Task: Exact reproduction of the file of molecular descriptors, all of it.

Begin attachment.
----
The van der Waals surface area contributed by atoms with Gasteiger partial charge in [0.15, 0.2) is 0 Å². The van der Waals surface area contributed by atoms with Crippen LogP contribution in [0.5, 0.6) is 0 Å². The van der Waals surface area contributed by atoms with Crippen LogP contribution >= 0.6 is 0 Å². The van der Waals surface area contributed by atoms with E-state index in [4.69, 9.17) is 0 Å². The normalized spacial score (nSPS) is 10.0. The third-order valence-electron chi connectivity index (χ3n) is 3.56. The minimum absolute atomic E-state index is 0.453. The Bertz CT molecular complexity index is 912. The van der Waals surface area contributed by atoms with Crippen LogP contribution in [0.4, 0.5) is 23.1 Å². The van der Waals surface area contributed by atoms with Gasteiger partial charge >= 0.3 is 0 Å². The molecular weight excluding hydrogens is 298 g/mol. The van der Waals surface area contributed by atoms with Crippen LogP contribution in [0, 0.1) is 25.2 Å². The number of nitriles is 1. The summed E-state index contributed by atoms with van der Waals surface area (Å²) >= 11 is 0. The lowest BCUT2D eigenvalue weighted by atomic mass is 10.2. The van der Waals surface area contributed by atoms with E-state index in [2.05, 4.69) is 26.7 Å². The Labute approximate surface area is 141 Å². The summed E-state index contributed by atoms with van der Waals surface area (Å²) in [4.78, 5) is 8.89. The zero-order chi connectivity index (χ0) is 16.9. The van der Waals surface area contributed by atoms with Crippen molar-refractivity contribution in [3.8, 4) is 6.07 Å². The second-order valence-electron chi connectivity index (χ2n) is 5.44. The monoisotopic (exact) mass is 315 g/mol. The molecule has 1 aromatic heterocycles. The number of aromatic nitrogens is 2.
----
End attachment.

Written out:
The van der Waals surface area contributed by atoms with Gasteiger partial charge in [0.15, 0.2) is 0 Å². The van der Waals surface area contributed by atoms with Crippen LogP contribution in [0.5, 0.6) is 0 Å². The van der Waals surface area contributed by atoms with Crippen LogP contribution >= 0.6 is 0 Å². The van der Waals surface area contributed by atoms with E-state index in [4.69, 9.17) is 0 Å². The normalized spacial score (nSPS) is 10.0. The third-order valence-electron chi connectivity index (χ3n) is 3.56. The minimum absolute atomic E-state index is 0.453. The Bertz CT molecular complexity index is 912. The van der Waals surface area contributed by atoms with Crippen LogP contribution in [0.4, 0.5) is 23.1 Å². The van der Waals surface area contributed by atoms with Gasteiger partial charge >= 0.3 is 0 Å². The molecular weight excluding hydrogens is 298 g/mol. The van der Waals surface area contributed by atoms with Crippen LogP contribution in [0, 0.1) is 25.2 Å². The number of nitriles is 1. The summed E-state index contributed by atoms with van der Waals surface area (Å²) >= 11 is 0. The lowest BCUT2D eigenvalue weighted by atomic mass is 10.2. The van der Waals surface area contributed by atoms with E-state index in [2.05, 4.69) is 26.7 Å². The Labute approximate surface area is 141 Å². The summed E-state index contributed by atoms with van der Waals surface area (Å²) in [4.78, 5) is 8.89. The zero-order chi connectivity index (χ0) is 16.9. The van der Waals surface area contributed by atoms with Crippen molar-refractivity contribution in [3.8, 4) is 6.07 Å². The second-order valence-electron chi connectivity index (χ2n) is 5.44. The monoisotopic (exact) mass is 315 g/mol. The molecule has 1 aromatic heterocycles. The number of aromatic nitrogens is 2.